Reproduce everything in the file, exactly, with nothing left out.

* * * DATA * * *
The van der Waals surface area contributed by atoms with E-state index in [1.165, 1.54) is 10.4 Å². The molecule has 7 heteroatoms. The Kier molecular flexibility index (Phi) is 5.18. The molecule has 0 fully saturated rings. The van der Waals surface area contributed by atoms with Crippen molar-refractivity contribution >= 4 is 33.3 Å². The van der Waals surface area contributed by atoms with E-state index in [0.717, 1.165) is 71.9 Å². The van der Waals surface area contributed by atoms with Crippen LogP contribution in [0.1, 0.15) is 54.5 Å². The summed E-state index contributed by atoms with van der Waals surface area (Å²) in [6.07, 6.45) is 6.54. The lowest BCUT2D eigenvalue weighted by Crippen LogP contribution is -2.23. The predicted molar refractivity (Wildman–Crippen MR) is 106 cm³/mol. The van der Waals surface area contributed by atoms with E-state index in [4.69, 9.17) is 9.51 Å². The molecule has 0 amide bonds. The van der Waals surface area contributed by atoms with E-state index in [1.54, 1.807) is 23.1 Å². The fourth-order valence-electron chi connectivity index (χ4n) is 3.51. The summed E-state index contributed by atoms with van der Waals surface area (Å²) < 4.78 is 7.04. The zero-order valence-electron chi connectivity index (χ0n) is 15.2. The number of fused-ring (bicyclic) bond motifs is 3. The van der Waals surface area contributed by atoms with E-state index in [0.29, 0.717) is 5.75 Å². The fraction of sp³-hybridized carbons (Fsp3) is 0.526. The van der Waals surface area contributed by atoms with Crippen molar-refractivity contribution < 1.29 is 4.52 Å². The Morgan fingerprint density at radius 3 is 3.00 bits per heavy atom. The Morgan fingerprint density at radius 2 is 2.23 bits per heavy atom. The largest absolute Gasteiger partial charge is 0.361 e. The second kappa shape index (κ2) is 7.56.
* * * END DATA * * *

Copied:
The van der Waals surface area contributed by atoms with E-state index in [1.165, 1.54) is 10.4 Å². The molecule has 7 heteroatoms. The Kier molecular flexibility index (Phi) is 5.18. The molecule has 0 fully saturated rings. The van der Waals surface area contributed by atoms with Crippen molar-refractivity contribution >= 4 is 33.3 Å². The van der Waals surface area contributed by atoms with E-state index in [0.717, 1.165) is 71.9 Å². The van der Waals surface area contributed by atoms with Crippen LogP contribution in [0.1, 0.15) is 54.5 Å². The summed E-state index contributed by atoms with van der Waals surface area (Å²) in [6.07, 6.45) is 6.54. The lowest BCUT2D eigenvalue weighted by Crippen LogP contribution is -2.23. The predicted molar refractivity (Wildman–Crippen MR) is 106 cm³/mol. The van der Waals surface area contributed by atoms with E-state index in [4.69, 9.17) is 9.51 Å². The molecule has 0 amide bonds. The van der Waals surface area contributed by atoms with E-state index in [1.54, 1.807) is 23.1 Å². The fourth-order valence-electron chi connectivity index (χ4n) is 3.51. The summed E-state index contributed by atoms with van der Waals surface area (Å²) < 4.78 is 7.04. The zero-order valence-electron chi connectivity index (χ0n) is 15.2. The number of fused-ring (bicyclic) bond motifs is 3. The van der Waals surface area contributed by atoms with E-state index in [0.29, 0.717) is 5.75 Å². The fraction of sp³-hybridized carbons (Fsp3) is 0.526. The van der Waals surface area contributed by atoms with Crippen molar-refractivity contribution < 1.29 is 4.52 Å². The Morgan fingerprint density at radius 3 is 3.00 bits per heavy atom. The Morgan fingerprint density at radius 2 is 2.23 bits per heavy atom. The largest absolute Gasteiger partial charge is 0.361 e. The second kappa shape index (κ2) is 7.56.